Red Sonja #14 (Comics Review)
With two solid arcs behind them, writer Gail Simone and artist Walter Geovani kicked off their third arc on Red Sonja last November in a story that revisited the character’s roots and also shed some light on the most defining moment of her life, the murder of her family and the rest of her village. Of course, going back to the roots doesn’t mean that it is all a song and dance because there’s actually a dark twist to things here, and that’s where Red Sonja #13 really excelled. It paved the way forward for yet another superb engrossing story and I’ve been waiting for the second installment ever since.
In Red Sonja #14, coming some two months after the release of the previous issue, we see what is happening to Sonja with the curse that has been placed upon her by a dying necromancer, the curse to never be able to forgive anyone and to take serious offense at the lightest insult, even a perceived one. Suffice to say, things are tough, and as the big baddy of the arc makes his own appearance, it is clear that with all that the character has faced recently, her true troubles are just getting started.
To date, one of the more striking things about this title is how well Gail Simone is able to capture the spirit of the character with her dialogue and inner monologue. Time and time again Gail’s particular approach to the character has really resonated with me, and Red Sonja #14 is no stranger in that regard. Unable to forgive and with only hate and vengeance in her heart, Sonja is becoming closed off to the people around her, and Gail does well to capture the character’s disorientation and her succumbing to the magics being wrought against her.
Back in the first arc, there was this moment where Sonja effectively went insane and started hallucinating things. The issues in question were pretty outstanding because they went beyond the surface details to take a look at who Sonja is under her rough exterior, and that is what Gail does again with Red Sonja #14. We have seen Sonja fight off madness and insanity before, but we have not yet seen her fight as someone who is cursed, which is where the similarities and differences both come in.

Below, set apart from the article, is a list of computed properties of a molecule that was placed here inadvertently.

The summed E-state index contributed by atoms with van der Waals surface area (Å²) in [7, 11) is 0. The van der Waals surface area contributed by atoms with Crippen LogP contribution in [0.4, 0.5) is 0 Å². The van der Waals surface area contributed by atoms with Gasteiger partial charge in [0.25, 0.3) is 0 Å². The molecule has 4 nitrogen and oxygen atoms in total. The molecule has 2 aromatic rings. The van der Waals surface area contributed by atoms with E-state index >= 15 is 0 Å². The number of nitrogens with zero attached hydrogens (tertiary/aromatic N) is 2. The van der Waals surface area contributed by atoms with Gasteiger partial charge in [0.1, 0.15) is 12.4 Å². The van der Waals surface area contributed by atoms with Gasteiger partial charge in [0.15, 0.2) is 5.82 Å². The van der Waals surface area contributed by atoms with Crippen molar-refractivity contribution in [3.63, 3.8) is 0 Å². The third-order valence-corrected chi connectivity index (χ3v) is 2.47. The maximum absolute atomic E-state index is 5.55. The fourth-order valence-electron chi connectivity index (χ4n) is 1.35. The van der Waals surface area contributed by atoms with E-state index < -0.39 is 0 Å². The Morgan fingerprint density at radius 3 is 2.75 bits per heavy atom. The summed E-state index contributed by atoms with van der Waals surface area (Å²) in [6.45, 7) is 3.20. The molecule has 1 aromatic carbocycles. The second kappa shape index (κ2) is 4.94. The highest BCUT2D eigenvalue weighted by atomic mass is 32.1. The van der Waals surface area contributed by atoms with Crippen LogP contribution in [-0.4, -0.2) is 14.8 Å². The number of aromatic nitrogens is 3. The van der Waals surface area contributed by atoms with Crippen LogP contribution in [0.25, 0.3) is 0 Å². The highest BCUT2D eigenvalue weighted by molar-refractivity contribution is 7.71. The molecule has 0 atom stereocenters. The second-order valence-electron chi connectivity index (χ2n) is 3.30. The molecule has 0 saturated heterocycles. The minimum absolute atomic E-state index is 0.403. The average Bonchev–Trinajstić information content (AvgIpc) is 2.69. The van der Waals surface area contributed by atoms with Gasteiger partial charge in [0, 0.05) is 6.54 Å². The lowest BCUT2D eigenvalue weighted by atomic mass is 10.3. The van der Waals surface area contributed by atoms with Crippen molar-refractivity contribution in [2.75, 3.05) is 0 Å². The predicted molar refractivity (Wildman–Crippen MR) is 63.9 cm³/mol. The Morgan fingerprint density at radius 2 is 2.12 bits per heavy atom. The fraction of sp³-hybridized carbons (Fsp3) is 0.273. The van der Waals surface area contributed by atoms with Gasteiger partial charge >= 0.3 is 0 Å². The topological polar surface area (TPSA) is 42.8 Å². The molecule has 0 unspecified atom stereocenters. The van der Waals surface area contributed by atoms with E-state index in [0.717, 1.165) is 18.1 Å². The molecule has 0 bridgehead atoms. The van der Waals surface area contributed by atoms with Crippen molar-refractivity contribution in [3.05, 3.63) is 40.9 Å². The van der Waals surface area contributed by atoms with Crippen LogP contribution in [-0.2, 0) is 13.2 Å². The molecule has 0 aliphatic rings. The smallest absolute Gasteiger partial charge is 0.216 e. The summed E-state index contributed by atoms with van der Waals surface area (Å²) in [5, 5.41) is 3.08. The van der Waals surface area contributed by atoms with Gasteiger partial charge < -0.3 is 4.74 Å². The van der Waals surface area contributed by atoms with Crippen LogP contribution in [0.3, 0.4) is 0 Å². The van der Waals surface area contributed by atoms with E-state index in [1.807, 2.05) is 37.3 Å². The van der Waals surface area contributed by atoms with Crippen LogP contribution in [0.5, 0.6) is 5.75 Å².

Gail’s dialogue for Sonja was something else in this issue. We see Sonja as a rational calm-headed person and also as a berserker, with the appropriate twist to match. She has already almost killed a man for accidentally spilling ale all over her, and the curse gnaws at her from within, causing her to do things that she never would otherwise. But at the same time, it also lays bare just who Sonja is as a character, and the way that the writer teases it all out through the villain Fellan the Woodsman, makes you really appreciate all that she is trying to do.
Fellan himself makes for a rather complex villain. He is only small fish in a big pond, but at the same time, he is also a target and a quandary for the titular hero. Just as the murders of her parents and her village changed Sonja, so did her revenge against the men who did it. Fellan escaped Sonja’s justice at the time, but now he is in the crosshairs and things are decidedly not looking on the up and up for him.
Walter, Adriano, and Simon are on the art team for this issue, with Jenny Frison on the cover. Jenny’s covers for the series have surpassed expectations again and again and this issue is certainly no different. I love the bold reds here, and the somewhat delicate cast to the composition, which betrays a vulnerability in Sonja, someone that I’m quite happy to see excised out of her eventually. The internal art itself however, is just as great as I remember it being. Lots of cool action scenes here, and the big bad villain of the arc also makes his appearance to terrifying affect, marking himself out as someone who is definitely not to be trifled with.
Gail and Walter definitely start off the new year on an incredible high with this issue.
Posted on January 24, 2015, in Comics Reviews, Review Central and tagged Adriano Lucas, Comics, Comics Review, Dynamite Entertainment, Fantasy, Female Heroes, Female Protagonists, Female Warriors, Female-Led Comics, Gail Simone, Hyrkania, Jenny Frison, Red Sonja, Review Central, Robert E. Howard, She-Devil With A Sword, Simon Bowland, Sonja, Swords and Sorcery, Walter Geovani, Warrior Women, Women in Comics, Women in Fantasy, Women in SFF. Bookmark the permalink. 2 Comments.